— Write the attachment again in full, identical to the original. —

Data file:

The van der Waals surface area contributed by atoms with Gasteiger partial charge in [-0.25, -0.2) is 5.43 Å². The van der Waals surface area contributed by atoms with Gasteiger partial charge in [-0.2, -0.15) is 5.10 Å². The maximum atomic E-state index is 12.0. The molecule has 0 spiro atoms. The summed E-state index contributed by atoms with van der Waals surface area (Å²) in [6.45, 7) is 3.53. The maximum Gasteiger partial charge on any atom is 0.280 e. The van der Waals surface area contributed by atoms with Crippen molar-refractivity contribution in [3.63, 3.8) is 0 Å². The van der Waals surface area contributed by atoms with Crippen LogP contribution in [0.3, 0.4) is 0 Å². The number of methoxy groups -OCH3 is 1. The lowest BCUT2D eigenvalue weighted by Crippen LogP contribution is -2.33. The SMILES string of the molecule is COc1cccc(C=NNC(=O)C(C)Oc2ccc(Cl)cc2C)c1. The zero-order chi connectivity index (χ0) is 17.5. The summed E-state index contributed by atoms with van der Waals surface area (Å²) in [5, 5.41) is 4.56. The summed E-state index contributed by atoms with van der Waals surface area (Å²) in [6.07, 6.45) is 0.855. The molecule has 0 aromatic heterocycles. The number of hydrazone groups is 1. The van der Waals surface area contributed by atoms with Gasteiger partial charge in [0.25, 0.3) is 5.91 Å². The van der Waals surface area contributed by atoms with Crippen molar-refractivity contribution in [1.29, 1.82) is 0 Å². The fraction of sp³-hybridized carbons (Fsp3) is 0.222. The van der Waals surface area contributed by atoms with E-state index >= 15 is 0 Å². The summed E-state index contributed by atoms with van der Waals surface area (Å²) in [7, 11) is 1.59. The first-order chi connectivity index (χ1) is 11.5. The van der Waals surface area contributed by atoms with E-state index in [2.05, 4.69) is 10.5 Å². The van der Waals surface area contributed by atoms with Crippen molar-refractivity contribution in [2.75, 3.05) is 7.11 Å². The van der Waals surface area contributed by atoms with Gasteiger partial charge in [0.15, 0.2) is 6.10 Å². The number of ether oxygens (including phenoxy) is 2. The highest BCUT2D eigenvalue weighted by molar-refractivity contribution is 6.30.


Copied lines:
The van der Waals surface area contributed by atoms with Gasteiger partial charge in [-0.25, -0.2) is 5.43 Å². The van der Waals surface area contributed by atoms with Gasteiger partial charge in [-0.2, -0.15) is 5.10 Å². The maximum atomic E-state index is 12.0. The molecule has 0 spiro atoms. The summed E-state index contributed by atoms with van der Waals surface area (Å²) in [6.45, 7) is 3.53. The maximum Gasteiger partial charge on any atom is 0.280 e. The van der Waals surface area contributed by atoms with Crippen molar-refractivity contribution in [3.63, 3.8) is 0 Å². The van der Waals surface area contributed by atoms with Crippen LogP contribution in [0.3, 0.4) is 0 Å². The number of methoxy groups -OCH3 is 1. The lowest BCUT2D eigenvalue weighted by Crippen LogP contribution is -2.33. The SMILES string of the molecule is COc1cccc(C=NNC(=O)C(C)Oc2ccc(Cl)cc2C)c1. The zero-order chi connectivity index (χ0) is 17.5. The summed E-state index contributed by atoms with van der Waals surface area (Å²) in [5, 5.41) is 4.56. The summed E-state index contributed by atoms with van der Waals surface area (Å²) in [6.07, 6.45) is 0.855. The molecule has 0 aromatic heterocycles. The number of hydrazone groups is 1. The van der Waals surface area contributed by atoms with Gasteiger partial charge in [0.25, 0.3) is 5.91 Å². The van der Waals surface area contributed by atoms with Crippen molar-refractivity contribution in [1.29, 1.82) is 0 Å². The fraction of sp³-hybridized carbons (Fsp3) is 0.222. The van der Waals surface area contributed by atoms with E-state index >= 15 is 0 Å². The summed E-state index contributed by atoms with van der Waals surface area (Å²) in [7, 11) is 1.59. The first-order chi connectivity index (χ1) is 11.5. The van der Waals surface area contributed by atoms with E-state index in [2.05, 4.69) is 10.5 Å². The van der Waals surface area contributed by atoms with Crippen molar-refractivity contribution in [2.75, 3.05) is 7.11 Å². The van der Waals surface area contributed by atoms with Gasteiger partial charge in [0.15, 0.2) is 6.10 Å². The number of ether oxygens (including phenoxy) is 2. The highest BCUT2D eigenvalue weighted by molar-refractivity contribution is 6.30.